Last fall I dropped my Yashica SLR down the side of a mountain. After hitting what seemed like every possible rock on the way down, the back opened, to expose the ever expensive kodak portra 400 film to the elements aka the sun. After recovering the camera I wound the film up and claimed it to be completely burnt, meaning there wouldn’t be any usable pictures on the roll.
Read the full story here.
Some months have past since then and I have been staring at the wound roll on my desk in remembrance of that day.
Eventually I couldn’t take it any more so out of curiosity, I went ahead an had the local photo shop develop the roll for me.
To my amazed excitement, there were a few usable photo’s that had been tucked/rolled tight enough into the spool still visible on the negative. – So, not wanting to pay quite a price to have the roll scanned post development, I decided to look up some tricks on how to use a flatbed scanner to scan negatives.
The method I chose was to use the light from a Smart phone or Tablet to light the back of the negative while on the flatbed.
It looks a little silly but to my amazement, It worked. (kinda) – I’ve never really been into “Lomo” culture but I definitely jumped in with this technique. What’s lomo?>click here.
The picture is of some birds on a wire.
I saw the mass amount of black birds migrating together on the wire and had to slowly stop my car, grab my camera, get close enough and take a picture. Only to drop my entire camera down a mountain a few days later.
There are a few other photo’s on the roll that I will post over the next few weeks. Feel free to follow along.
Again, thanks for reading.
Well day 25 has come and gone. It’s now the 29th as I write this. – I can give you excuses as to why i havent posted for 6 days, but Instead I will just give you this.
The above photo is my Yashica FX-D SLR. I Love this camera. It was my first found and hunted second hand shop Film camera when I was first trying to get into film shooting. – I’ve learned so much on this camera about shooting film. different film speed and light metering. the F16 rule shoot slow Black and White traditional films- using flash with film.
Next to it is a roll of Kodak Portra 400. It’s a professional fine grade film if you don’t know. You can’t get it in Canada anymore so I order 5 rolls from NewYork City.
While doing this month of Photo blogging I was also doing a Month of one roll of film. This particular roll in the photo to be exact. I’ve been really pushing myself to try and capture colour especially this fall as the leaves change on the tree’s. So, with this camera and film with 36exposures I set out Oct 1rst to capture 36 images for another 31 days of blogs in Novemeber from this roll. To explain my journey, findings, and lessons learned while shooting colour and fall on film.
Last sunday, I went on a walk with my gf to a punch bowl water fall in Hamilton Ontario. I really wanted to climb down to the river that led away from the waterfall and photograph the intense amounts of orange that lay in touched below. – it had rained the night before – As I scouted for the easiest way down, as there was no cleared safe trail. I found a spot that I was confident I could climb down. I try my best to convince Sarah that she was also capable of this descent.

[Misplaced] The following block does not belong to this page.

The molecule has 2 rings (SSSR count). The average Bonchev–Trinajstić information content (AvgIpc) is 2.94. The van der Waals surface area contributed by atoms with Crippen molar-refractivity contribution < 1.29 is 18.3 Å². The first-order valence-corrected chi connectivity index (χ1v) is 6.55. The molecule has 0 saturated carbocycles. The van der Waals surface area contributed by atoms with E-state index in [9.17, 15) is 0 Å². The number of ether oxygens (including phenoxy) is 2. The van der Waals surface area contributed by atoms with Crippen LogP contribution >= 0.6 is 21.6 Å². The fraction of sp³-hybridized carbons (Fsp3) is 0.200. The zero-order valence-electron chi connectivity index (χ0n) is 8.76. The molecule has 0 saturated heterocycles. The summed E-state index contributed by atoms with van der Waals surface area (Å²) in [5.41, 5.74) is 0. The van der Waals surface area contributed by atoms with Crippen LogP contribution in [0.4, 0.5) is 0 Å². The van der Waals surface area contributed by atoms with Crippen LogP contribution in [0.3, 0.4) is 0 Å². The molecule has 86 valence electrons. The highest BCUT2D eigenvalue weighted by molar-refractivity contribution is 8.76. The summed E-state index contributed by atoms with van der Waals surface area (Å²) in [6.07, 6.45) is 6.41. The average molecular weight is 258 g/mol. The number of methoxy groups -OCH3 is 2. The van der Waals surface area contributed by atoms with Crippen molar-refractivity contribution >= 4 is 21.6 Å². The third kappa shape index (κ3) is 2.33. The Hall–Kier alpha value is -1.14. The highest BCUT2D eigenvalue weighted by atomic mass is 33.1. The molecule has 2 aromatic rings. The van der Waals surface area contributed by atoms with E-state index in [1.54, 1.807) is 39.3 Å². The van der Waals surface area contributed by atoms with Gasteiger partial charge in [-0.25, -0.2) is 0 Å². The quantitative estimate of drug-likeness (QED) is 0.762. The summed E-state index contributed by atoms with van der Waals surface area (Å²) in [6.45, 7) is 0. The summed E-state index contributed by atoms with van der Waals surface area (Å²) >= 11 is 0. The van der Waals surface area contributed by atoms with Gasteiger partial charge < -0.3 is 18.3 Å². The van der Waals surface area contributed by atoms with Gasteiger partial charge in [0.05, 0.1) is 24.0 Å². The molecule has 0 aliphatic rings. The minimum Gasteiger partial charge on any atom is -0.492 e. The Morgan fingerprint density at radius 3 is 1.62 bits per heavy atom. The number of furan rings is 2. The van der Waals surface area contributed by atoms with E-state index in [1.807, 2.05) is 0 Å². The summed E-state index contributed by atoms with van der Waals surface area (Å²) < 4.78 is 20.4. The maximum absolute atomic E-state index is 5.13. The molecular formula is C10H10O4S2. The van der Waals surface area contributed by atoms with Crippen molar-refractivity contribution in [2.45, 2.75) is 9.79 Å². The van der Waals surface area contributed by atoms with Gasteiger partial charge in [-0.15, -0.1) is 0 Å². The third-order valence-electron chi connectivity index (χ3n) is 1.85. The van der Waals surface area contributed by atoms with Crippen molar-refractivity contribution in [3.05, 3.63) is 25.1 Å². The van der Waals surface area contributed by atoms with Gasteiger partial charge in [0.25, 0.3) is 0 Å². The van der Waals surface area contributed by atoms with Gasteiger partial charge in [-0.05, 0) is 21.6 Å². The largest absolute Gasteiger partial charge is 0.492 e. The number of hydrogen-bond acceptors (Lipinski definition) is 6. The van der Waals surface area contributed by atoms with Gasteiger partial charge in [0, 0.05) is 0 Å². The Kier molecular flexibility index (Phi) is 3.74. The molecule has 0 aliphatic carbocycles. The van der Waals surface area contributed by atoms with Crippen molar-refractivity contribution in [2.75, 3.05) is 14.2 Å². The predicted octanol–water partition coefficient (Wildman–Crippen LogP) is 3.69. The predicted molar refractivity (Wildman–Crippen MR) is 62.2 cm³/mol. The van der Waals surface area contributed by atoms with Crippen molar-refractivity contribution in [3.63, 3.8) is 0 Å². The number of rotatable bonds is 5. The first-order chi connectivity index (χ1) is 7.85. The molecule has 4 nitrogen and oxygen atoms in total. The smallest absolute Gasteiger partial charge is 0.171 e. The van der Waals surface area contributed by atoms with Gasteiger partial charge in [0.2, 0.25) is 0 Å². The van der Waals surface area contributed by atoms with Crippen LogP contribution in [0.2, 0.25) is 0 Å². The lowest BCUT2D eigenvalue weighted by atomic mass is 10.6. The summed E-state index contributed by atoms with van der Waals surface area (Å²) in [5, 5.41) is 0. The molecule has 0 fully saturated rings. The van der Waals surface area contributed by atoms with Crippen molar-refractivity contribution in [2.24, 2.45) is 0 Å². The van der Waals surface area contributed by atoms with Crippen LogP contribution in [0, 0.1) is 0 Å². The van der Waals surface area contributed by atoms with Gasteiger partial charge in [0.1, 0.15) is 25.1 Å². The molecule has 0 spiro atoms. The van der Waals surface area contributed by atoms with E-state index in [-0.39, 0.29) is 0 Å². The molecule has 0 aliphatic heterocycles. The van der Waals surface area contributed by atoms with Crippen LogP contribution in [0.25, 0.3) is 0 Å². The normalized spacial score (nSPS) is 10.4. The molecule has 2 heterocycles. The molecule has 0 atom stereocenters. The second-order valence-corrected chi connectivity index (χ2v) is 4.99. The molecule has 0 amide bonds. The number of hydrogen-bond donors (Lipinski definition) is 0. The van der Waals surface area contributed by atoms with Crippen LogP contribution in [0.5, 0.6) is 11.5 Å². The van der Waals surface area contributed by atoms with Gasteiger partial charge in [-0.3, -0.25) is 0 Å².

As we started, we quickly realized that fear had overtaken us. That in fact the steep cliffs walls were holding much more moisture than I expected, and it was basically a mud slide. – I turned and was convinced by Sarah to turn and go back up.
I was wearing a HashtagHope Hoodie with the front kangaroo pocket. I wrapped up my SLR and buried it into that front pocket, because I did not want it to hit off the rocks of the cliff.
Just as I turned to reach out for Sarah’s hand, I felt the most particulate feeling. The kind of intrigue and confusion. The kind that quickly turns to realization and then into regret.
My camera, the one I love so much, has fallen out of my pocket and it wasn’t until it was tumbling down hitting what seemed to be every rock and tree on the way down, did I believe it to actually be happening.
I guess straps are worth their value.
I ended up risking the descent to try and recover the camera. Only to find out just how dangerous it actually was.
I located the camera and my only desire was that the back of the body be closed, preserving the months work of film. – I knew by this point the lens would be toast due to amount of rocks I watched it make friends with on the way down.
To my sadness, The back had popped open. To my surprise, the lens was not in a million…little….pieces…
Risking my life to climb back up a mountain without ropes with my camera in pieces scattered in different pockets.
I’m alive to write this, so I guess I made it.
Camera still works, all shutter speeds seem normal. A few dents on the corners and the back takes a bit more to close. Will have to check for light leaks. The Lens seem to be okay. The only real loss was the film.
— I’ve been discouraged because of all my hard work that went into the 23 or so exposures that were on the roll already. – I haven’t even touched my other film camera’s since. been using the 40mm on the 60D (Digital)
Thanks for reading.
Today’s photography adventure took me to my backyard. I was hanging some products on a fence to try and display the front and back of the garment. When I hung the tank top on coat hanger it looked stupid. So, I threw it down in this pile of leaves instead.
The image has received more likes on the Instagram than any photo before it and has been the spark for sales for the tank top. – I threw it into some leaves and took a picture of it.
Canon 60d 40mm 2.8 I think the shutter speed was something like 1/500 – it was bright out.
This is available at hashtaghope.ca or hashtaghope.bigcartel.com
You are so loved beyond measure it’s not even comprehendible.
Thanks for reading